Six Tips to Improve Your Home’s Indoor Air Quality

Indoor Air Quality

The quality of the air in your home is determined by a few factors–mainly your home’s HVAC system. All indoor air has the opportunity to become polluted–especially this time of year when mold growth is rampant and allergens are on the move.

You might notice low indoor air quality through strange smells, a heavier than normal feeling, or worst of all, poor respiratory health in you and your family.

Follow these tips to improve the quality of the air in your home:


Deep Clean Rugs and Carpets

Dust is one of the biggest contaminates of IAQ–just ask someone with seasonal allergies! Keeping your home clean is important, especially your carpets and rugs. Also pay close attention to drapes, blankets, and other areas that might attract dust or haven’t been cleaned in a while.


Plants: The Good and The Bad

Certain plants like ferns or peace lilies are popular for filtering the air in your home. While it is true that many plants are helpful air purifiers, without the right watering or drainage, they can be the perfect home for mold growth as well. If you don’t have much of a green thumb, be aware that if not properly cared for, indoor plants can cause as much harm as they do good.


Invest in an Air Purifier

Some people don’t have the time or interest in keeping plants in their home, or they might have concerns about small children or pets. Either way, an air purifier is a great solution to clean the air in your home–plants or no plants. Place it in the most commonly used areas of your home. Air purifiers won’t completely rid your home of airborne allergens or VOC’s (Volatile Organic Compounds) but they will reduce them.


Control the Humidity

Especially in Minnesota, winter is a dry season, and many people invest in a humidifier to combat itchy skin and dehydration. Now that it is spring, it’s time to put them away. Melting ice and snow add moisture to the air, and the cycle of freezing and thawing ground can trap this extra moisture, leading to mold growth. If you don’t already have one, invest in a gauge to read the humidity levels in your home. It may even be a good idea to purchase a dehumidifier for especially damp areas of your home like the basement.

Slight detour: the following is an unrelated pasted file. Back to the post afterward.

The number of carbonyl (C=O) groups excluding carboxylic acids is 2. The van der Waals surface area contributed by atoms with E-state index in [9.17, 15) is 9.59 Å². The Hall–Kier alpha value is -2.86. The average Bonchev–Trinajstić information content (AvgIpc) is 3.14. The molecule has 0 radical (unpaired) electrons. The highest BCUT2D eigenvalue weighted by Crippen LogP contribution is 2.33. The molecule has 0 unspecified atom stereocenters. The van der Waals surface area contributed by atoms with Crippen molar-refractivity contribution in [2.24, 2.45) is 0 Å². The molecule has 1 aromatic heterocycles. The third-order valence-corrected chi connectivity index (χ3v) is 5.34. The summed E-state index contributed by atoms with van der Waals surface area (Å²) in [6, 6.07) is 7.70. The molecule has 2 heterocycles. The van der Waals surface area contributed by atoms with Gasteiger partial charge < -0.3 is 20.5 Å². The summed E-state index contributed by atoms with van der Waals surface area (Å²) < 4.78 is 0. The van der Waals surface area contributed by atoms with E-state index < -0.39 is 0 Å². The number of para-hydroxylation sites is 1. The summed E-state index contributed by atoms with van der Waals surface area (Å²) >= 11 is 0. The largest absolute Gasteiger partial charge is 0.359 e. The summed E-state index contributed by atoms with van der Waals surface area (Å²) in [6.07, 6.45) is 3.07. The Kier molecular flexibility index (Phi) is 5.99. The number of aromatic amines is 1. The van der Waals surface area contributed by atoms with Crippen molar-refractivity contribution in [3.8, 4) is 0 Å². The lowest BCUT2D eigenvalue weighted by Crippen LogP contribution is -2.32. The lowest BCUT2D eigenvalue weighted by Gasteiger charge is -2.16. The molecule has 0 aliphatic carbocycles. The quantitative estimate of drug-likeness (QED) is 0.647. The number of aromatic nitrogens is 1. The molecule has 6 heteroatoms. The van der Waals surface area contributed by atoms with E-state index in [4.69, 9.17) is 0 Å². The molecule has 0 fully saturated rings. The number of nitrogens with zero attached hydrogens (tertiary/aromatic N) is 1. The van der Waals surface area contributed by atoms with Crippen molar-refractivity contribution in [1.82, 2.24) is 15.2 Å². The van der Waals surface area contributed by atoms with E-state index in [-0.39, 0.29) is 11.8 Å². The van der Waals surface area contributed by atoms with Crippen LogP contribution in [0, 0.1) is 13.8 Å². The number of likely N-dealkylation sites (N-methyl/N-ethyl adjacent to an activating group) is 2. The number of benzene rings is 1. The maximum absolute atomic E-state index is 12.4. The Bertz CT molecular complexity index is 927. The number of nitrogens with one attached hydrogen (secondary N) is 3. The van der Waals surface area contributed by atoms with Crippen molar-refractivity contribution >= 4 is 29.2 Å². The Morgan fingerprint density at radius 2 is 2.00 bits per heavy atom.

Change Your Air Filters

It’s part of the spring-cleaning routine for homeowners to change out filters. The air conditioner is probably the one most people think of since summer will soon be on its way. Don’t forget about other filters in your home. Commonly used household appliances like the vacuum, your dryer, and kitchen vents should be checked and cleaned or replaced as well.


Consider Your Insulation

The insulation in your home might be making a difference in your indoor air quality. Poor insulation can result in drafts and shoddy seals, letting pollutants and allergens in your home. Most new homes are choosing spray foam insulation because they create a better seal, keep out more air pollutants, and lower utility costs for homeowners. If you’d like to learn more about spray foam insulation services from RetroGreen, click here.


Spring is an exciting time, trees are budding, the grass is turning green, and the temperature is rising. Because of the Coronavirus outbreak and resulting quarantine orders, the indoor air quality in your home is more important than ever. Follow a few of these tips–and don’t forget to wash your hands!

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